Today is the twenty-fifth anniversary of Ayatollah Khomeini’s fatwa against Salman Rushdie for writing The Satanic Verses. ‘I am informing all brave Muslims of the world that the author of The Satanic Verses... along with all the editors and publishers aware of its content are condemned to death’, said Khomeini on 14 February 1989. The fatwa had many tragic consequences, the most dire being the murder in 1991 of the Japanese translator of the novel and the violent attacks on others involved in publishing it. But perhaps its most insidious impact has been its contribution to the idea that censorship is a foreign thing, that extreme sensitivity to slight and arrogant demands for the squishing of ‘offensive’ material are alien emotions, imposed on or imported to our otherwise tolerant society by faraway men in beards and cloaks. This narrative misunderstands both the origins of the fatwa itself and the nature of today’s highly censorious cult of offence-taking.
Ever since Khomeini said in a radio broadcast that Rushdie should be put to death for writing a novel that was ‘against Islam, the Prophet of Islam and the Koran’, many Western thinkers and observers have been promoting the idea that our longstanding culture of tolerance, including of offensive material, is being threatened by foreign groups or peoples who are fundamentally intolerant. The fatwa is seen as opening up a gaping faultline between the core Western belief that no one ‘should be killed, or face a serious threat of being killed, for what they say or write’ and Muslims’ conviction that no one should be free to ‘insult or malign Muslims [by disparaging] the honour of the Prophet’. This idea that the fatwa pointed to a new global divide between those who feel a strong attachment to freedom of speech and those who harbour a religious-inspired hostility towards it was summed up in a piece by Peregrine Worsthorne in the Sunday Telegraph five days after Khomeini issued his fatwa. ‘Islamic fundamentalism is rapidly growing into a [great] threat of violence and intolerance’, he said. In the years since 1989, the book-burning Muslim, the bearded yeller for the beheading of those who insult Islam, has been many Westerners’ go-to image of intolerance.
The notion that today’s ostentatious offence-taking and growing intolerance of blasphemous, scurrilous or ‘hurtful’ content is an alien phenomenon is wrong in two important ways. Firstly it is wrong because it skews the timeline of the fatwa. In many people’s minds, it was the fatwa, issued from that hotbed of Islamist thinking, Iran, which unleashed the fury against The Satanic Verses. In fact, the fatwa came six months after the publication of the novel, and in those six months there was wild, furious protesting against the novel – a great deal of it in the West.
The novel was published in September 1988. The first call for it to be banned came from Khushwant Singh, a King’s College-educated secularist Indian writing in the respectable news journal, Illustrated Weekly. Singh was concerned about the reaction the novel would provoke among Muslims. There followed an intense letter-writing campaign in the US, with both Muslim groups and their supporters bombarding Viking Press with angry condemnations for publishing Rushdie’s novel, and occasionally with death threats. Twice in December 1988, two months before Khomeini issued his fatwa, Viking staff had to evacuate their offices after receiving bomb threats. Some Viking executives took to wearing bulletproof vests. In Britain, there were book-burnings of The Satanic Verses in Bolton in December 1988 and in Bradford in January 1989. The latter was attended not only by angry Muslims but also by local politicians and the Bishop of Bradford. That is, a British man of the cloth stood by as The Satanic Verses was stuck on the end of a stick and held above a fire a full month before an Iranian man of the cloth issued his death sentence against Rushdie.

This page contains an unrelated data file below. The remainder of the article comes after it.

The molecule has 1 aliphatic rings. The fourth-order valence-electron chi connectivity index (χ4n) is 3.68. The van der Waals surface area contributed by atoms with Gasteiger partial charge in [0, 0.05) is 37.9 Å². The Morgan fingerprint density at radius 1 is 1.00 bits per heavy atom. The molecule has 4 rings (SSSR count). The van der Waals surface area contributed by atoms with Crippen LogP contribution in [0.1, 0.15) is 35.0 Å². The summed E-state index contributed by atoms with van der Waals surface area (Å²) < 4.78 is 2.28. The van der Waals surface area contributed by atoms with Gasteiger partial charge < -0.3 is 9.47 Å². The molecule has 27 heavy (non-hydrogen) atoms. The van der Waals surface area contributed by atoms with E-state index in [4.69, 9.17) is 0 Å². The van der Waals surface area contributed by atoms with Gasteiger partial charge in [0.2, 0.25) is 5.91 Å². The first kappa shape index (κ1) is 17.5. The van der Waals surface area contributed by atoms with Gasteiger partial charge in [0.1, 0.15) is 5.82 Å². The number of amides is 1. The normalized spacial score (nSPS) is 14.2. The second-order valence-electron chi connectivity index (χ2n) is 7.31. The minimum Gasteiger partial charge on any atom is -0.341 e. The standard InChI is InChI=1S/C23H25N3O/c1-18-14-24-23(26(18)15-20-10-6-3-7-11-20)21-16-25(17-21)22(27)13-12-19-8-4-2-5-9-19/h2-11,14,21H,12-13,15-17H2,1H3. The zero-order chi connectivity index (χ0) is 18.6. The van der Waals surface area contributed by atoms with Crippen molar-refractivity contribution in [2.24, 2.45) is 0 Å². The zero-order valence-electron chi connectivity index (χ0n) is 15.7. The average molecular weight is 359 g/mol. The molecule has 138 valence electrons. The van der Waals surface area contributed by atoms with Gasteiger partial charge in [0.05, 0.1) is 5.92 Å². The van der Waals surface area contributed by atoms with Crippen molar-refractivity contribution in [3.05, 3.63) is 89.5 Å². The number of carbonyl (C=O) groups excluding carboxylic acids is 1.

The extreme sensitivity to The Satanic Verses was expressed in Western communities months before Khomeini broadcast his fatwa in a pretty transparent attempt to milk the already existing international controversy for his own political benefit. The angst over Rushdie’s novel was as much a product of the very Western ideology of multiculturalism as it was of an Iranian mullah’s authoritarian urge to protect his faith from any slight. The pre-fatwa letter-writing campaigns, bomb threats and book-burnings in the West did not speak to an invasion of intolerant Muslims into our societies; after all, Muslims had been moving to and living in Western countries for many decades prior to 1988/89. No, it spoke to the growing influence of the multicultural idea that every religious community and identity group should be accorded respect, none should be viewed as better than any other, and all should be protected from the gruff language and ridicule of observers or outsiders. It was those new and divisive ideas, the jettisoning of the old universal values of tolerance and citizenship in favour of cultivating communal identities and obedient respect for all cultures, which were fundamentally the spark for the widespread pre-fatwa anger about The Satanic Verses in the US and the UK.